distinctly modular compliment to it. As such, it imposes no requirements on
the core HTTP protocol and the standard(s) defining that core protocol.

Support for URIQA can be implemented in a given server environment with no
change whatsoever to existing web servers, or may be added natively to a
particular server implementation, or something in the middle. Thus, many web
developers and web server owners will simply not care about, nor should they
be forced to care about URIQA, no more so than should they be forced to care
about WebDAV (even though many will).

> Until URIQA is proposed as a standard

You seem to mean "proposed within a specific forum/context/organization".
URIQA certainly has been proposed as a standard, and for quite some time.

> (with some clarity regarding its
> licensing terms which I could not find other than a copyright statement at the
> bottom of the page),

URIQA has from its inception been offered freely to the semantic web
community as an optimal methdology for serving authoritative descriptions
about resources and its usage is royalty free, covered by the relevant
declarations made by Nokia to the W3C in conjunction with the proposal and
consideration of URIQA in the context of Nokia's participation in the RDF
Core and Data Access Working Groups.

If such declarations are not sufficient for you or others, I'm sure it is
straightforward to provide comparable and sufficiently equivalent
declarations in a more context-neutral form, should there be a need and
benefit for Nokia to do so.

> it would not be possible for me to treat it as anything
> but an interesting idea.

Well, if you wish to limit yourself to only properly considering options
within such narrow constraints, then that is certainly your choice. Your
final solutions, however, may end up falling shorter than the mark than they

> And while at it, why not propose my own methods?
> Maybe LGET to get just the Link headers...

You're free to propose anything you like.

> The empirical data I would like to see is where is URIQA deployed, what's the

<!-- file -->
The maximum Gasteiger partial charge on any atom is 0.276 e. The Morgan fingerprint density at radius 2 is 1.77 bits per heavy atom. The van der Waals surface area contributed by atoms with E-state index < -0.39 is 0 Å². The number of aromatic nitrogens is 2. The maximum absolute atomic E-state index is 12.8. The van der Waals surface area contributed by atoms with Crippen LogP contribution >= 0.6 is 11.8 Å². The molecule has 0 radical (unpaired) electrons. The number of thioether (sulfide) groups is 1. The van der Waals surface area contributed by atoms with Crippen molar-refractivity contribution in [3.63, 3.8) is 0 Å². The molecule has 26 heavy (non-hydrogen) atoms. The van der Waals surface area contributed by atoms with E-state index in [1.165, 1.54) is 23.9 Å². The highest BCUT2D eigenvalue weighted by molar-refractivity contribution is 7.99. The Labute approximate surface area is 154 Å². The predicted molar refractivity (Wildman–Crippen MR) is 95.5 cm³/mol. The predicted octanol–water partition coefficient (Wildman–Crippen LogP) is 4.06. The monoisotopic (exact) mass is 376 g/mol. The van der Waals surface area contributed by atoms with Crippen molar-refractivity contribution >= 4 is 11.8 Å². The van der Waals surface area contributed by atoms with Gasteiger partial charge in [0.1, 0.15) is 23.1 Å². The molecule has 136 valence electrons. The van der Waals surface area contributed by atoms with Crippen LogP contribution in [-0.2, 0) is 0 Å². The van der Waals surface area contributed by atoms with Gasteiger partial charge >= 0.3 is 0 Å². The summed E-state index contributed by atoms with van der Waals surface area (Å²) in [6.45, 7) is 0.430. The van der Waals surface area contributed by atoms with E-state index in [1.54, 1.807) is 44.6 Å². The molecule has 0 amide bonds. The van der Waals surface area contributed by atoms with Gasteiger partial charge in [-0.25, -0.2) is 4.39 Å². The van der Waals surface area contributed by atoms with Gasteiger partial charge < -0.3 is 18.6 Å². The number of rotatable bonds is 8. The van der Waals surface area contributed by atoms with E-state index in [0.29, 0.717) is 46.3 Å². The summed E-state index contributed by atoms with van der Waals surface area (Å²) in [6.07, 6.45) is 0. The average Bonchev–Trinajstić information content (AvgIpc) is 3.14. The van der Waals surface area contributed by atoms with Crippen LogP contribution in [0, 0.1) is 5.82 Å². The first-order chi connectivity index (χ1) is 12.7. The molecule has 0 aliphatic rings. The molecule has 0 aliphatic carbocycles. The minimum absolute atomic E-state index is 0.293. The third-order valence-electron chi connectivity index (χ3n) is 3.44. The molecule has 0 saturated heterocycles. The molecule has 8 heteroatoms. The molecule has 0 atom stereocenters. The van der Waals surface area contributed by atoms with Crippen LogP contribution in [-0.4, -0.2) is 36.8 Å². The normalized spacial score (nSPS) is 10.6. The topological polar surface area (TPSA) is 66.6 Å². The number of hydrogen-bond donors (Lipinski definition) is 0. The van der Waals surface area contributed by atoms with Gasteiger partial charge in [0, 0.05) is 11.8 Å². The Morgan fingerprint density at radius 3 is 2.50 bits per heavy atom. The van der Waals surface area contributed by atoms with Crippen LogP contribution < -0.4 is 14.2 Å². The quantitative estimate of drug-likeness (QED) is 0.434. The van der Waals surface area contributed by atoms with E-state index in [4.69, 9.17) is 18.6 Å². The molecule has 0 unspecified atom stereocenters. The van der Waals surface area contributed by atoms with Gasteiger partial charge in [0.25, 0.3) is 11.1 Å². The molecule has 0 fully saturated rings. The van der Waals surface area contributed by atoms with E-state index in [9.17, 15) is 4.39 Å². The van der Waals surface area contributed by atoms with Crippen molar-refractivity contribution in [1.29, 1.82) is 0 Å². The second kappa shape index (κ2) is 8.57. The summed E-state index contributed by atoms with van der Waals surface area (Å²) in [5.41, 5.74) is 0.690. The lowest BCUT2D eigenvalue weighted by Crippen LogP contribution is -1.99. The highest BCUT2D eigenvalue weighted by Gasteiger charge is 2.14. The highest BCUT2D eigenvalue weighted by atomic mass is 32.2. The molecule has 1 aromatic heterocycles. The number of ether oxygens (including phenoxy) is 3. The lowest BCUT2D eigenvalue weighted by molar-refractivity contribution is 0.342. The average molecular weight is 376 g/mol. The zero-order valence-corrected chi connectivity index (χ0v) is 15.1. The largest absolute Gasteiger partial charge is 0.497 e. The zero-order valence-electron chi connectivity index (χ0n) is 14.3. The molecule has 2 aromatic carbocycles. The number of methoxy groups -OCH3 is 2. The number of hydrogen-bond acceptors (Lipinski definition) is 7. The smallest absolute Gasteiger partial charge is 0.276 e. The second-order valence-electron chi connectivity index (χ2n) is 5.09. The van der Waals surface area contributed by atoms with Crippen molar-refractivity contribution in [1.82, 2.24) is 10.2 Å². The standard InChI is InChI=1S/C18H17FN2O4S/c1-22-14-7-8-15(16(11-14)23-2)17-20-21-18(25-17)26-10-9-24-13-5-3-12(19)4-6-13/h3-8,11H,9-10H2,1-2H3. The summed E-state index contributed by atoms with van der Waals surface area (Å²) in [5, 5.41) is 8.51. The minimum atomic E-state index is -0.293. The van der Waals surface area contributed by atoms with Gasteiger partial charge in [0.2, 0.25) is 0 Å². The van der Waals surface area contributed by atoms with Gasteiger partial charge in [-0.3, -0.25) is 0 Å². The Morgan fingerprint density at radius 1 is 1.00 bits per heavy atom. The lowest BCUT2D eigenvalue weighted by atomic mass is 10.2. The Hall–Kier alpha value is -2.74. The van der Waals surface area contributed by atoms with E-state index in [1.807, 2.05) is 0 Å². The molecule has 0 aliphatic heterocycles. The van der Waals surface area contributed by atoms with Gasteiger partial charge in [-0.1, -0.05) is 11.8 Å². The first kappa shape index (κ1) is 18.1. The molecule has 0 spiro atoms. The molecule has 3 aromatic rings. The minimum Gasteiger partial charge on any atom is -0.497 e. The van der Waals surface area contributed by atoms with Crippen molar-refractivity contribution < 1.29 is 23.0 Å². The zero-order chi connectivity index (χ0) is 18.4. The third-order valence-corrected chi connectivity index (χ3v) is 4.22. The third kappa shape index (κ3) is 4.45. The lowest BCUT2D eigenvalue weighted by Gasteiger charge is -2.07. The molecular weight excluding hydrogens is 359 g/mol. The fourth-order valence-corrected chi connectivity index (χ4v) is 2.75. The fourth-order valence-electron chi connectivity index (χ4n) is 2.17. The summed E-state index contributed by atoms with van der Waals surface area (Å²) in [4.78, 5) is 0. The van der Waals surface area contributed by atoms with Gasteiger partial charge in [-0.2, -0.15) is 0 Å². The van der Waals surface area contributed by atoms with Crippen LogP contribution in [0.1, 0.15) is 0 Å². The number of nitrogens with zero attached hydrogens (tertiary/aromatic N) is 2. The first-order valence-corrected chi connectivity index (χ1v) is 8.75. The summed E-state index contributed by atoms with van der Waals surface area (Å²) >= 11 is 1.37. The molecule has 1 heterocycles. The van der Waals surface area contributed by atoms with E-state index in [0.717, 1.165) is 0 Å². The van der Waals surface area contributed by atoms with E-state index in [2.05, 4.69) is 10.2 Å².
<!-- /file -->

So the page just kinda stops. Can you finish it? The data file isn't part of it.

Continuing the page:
> scale of the deployment, what applications are using it, etc.

We use it extensively within Forum Nokia and with great success, proven over
many years and many incarnations of our core infrastructure. I am aware of
it being used elsewhere, but have not actively tracked such usage. Our focus
has been on solving our own semantic web needs, while being happy to freely
share with others what we have found to work well, should it also prove
useful to anyone else.



>> -----Original Message-----
>> From: Jonathan Rees []
>> Sent: Wednesday, March 04, 2009 9:55 PM
>> To: Eran Hammer-Lahav
>> Cc:;;;
>> Subject: Re: Uniform access to metadata: XRD use case.
>> On Feb 24, 2009, at 9:00 AM, Eran Hammer-Lahav wrote:
>>> I'll separate the two for my next draft and correct this.
>>> Adding URIQA support in many hosted environments or large corporate
>>> deployment isn't simple. It sets a pretty steep threshold on
>>> adoption [1]. I actually like the MGET approach a lot, but I can't
>>> sell it to 90% of my use cases. Consider me an extreme pragmatists...
>>> EHL
>>> [1]
>> principal.html
>> I don't know about hosted environments and corporate deployments
>> generally, but one thing I like about Link: is that in Apache, at
>> least, it can be inserted using a directive in an .htaccess file.
>> It looks as if the Apache 'script' directive could be used to enable
>> URIQA, but it requires installation of a CGI script (or something
>> similar), raising the bar a teeny bit (perhaps beyond
>> what's practical in certain deployments). (Not that .htaccess is
>> always permitted to use the header directive anyhow.)
>> The problem is that I believe both Eran and Patrick, who say
>> conflicting things. We have talked a lot about technical merit and
>> generalities. Since the questions of practicality and simplicity are
>> empirical any hard data pro or con either side would be helpful,
>> especially as regards non-Apache platforms.
>> Jonathan

Received on Thursday, 5 March 2009 09:45:29 UTC